Paul Farbrace joined the Sri Lankan team as assistant coach in 2007
A cricket coach has been injured in a gun attack on a bus carrying the Sri Lankan cricket team in Pakistan which saw at least five policemen killed.
Assistant coach Paul Farbrace, a former Kent batsman, received a shrapnel wound to his right arm.
Seven Sri Lanka players were also hurt. Two were taken to hospital, but none have life-threatening injuries.
Mr Farbrace said he was lucky to be alive and "desperately sad for the people who died trying to save them".
The team bus was travelling under police escort to the Gaddafi Stadium in Lahore when it came under attack.
Paul Farbrace: 'The blood I could see was coming from me'
The Sri Lanka squad have been airlifted from the stadium and are waiting at a military base until they can return to Colombo.
Speaking to BBC News, Mr Farbrace said: "I remember one minute looking out the window, the next minute hearing windows breaking around me and people shouting 'get to the floor'.
He added: "I'm just very, very grateful that I'm still alive to be able to look back on the situation.
"I feel desperately sad for people around us, people that died trying to save us. That's horrendous I think that's something that will stay with you forever.
"We're extremely lucky and extremely grateful. The poor guy driving the minibus with the match referee and the umpires in [it], he was just doing his job and he gets killed doing a very ordinary mundane job.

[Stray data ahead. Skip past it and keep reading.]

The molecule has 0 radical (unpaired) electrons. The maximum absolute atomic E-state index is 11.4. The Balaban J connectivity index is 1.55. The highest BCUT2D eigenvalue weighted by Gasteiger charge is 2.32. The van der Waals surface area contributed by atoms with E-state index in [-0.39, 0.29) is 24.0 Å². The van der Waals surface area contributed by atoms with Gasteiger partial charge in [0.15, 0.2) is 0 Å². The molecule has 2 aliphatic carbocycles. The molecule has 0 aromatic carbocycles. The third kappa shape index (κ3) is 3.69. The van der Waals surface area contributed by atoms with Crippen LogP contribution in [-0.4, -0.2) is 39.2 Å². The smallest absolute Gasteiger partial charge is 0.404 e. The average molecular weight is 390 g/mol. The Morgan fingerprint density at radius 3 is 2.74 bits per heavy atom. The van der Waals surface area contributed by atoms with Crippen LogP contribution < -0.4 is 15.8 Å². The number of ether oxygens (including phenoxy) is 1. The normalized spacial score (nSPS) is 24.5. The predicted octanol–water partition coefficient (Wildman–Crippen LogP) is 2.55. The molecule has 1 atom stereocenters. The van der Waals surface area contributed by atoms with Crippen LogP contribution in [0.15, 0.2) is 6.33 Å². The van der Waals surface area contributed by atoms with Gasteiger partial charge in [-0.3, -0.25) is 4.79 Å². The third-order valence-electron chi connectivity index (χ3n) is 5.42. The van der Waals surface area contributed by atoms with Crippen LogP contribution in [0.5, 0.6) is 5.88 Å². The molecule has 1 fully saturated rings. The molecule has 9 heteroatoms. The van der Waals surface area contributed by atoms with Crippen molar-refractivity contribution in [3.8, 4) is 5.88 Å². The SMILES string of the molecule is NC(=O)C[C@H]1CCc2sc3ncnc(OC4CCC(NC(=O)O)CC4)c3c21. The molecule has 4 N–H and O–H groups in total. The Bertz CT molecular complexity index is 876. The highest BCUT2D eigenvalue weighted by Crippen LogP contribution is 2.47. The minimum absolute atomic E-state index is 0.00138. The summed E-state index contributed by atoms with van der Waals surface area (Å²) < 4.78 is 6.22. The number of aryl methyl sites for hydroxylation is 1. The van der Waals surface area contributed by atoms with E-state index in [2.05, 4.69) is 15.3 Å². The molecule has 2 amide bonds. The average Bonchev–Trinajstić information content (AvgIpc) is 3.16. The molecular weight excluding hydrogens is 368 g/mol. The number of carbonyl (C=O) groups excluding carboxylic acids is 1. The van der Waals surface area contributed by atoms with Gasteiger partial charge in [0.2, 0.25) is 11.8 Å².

"People talk about it [being] bad for cricket but I think cricket goes on the back burner. I think it's sad for people."
Former England and Nottinghamshire batsman Chris Broad, the match referee, was also caught up in the attack.
He was travelling with other officials in a vehicle following the Sri Lankan team bus.
Dominic Cork, the former England bowler who was working as a commentator for Pakistan TV, said although Mr Broad was unhurt he was left spattered with blood during the attack.
He told BBC Five Live how he saw the Sri Lankan bus with "bullet holes all over", and said he spoke to the players in the dressing room shortly afterwards, where the mood was "sombre".
Of the massive security surrounding the series, Mr Cork said it was "very difficult to understand how it's happened and why it's happened".
Mr Farbrace previously served as coach of the England women's and men's Under-19 teams, and was assistant coach at Kent before being recruited by the Sri Lankan team in 2007.
His wife Liz told BBC Radio Kent he had been well looked after and that mobile X-ray machines had been brought into a dressing room to check their injuries.
Mrs Farbrace said: "He called me at 4am our time to say he had seen a couple of bombs and been shot at.
"He seems fine, and that's a blessing, but he hasn't said an awful lot.
"I know it's dangerous but you you don't expect it to happen."
Kent coach Simon Willis said Mr Farbrace had told him it was a "terrifying experience".
He said he was amazed that cricketers had been targeted in Pakistan because it is such a popular sport.
The Sri Lankan team's vice captain Kumar Sangakkara confirmed he and his team-mates were "safe and out of danger".
Mr Sangakkara said: "We are shocked but apart from that everyone is okay."
According to Lahore police chief Habibur Rahman, "10 to 12" attackers came to the scene in auto rickshaws.
Sri Lanka's president Mahinda Rajapakse condemned the incident as a "cowardly terrorist attack".
The second Test between Pakistan and Sri Lanka has been called off.
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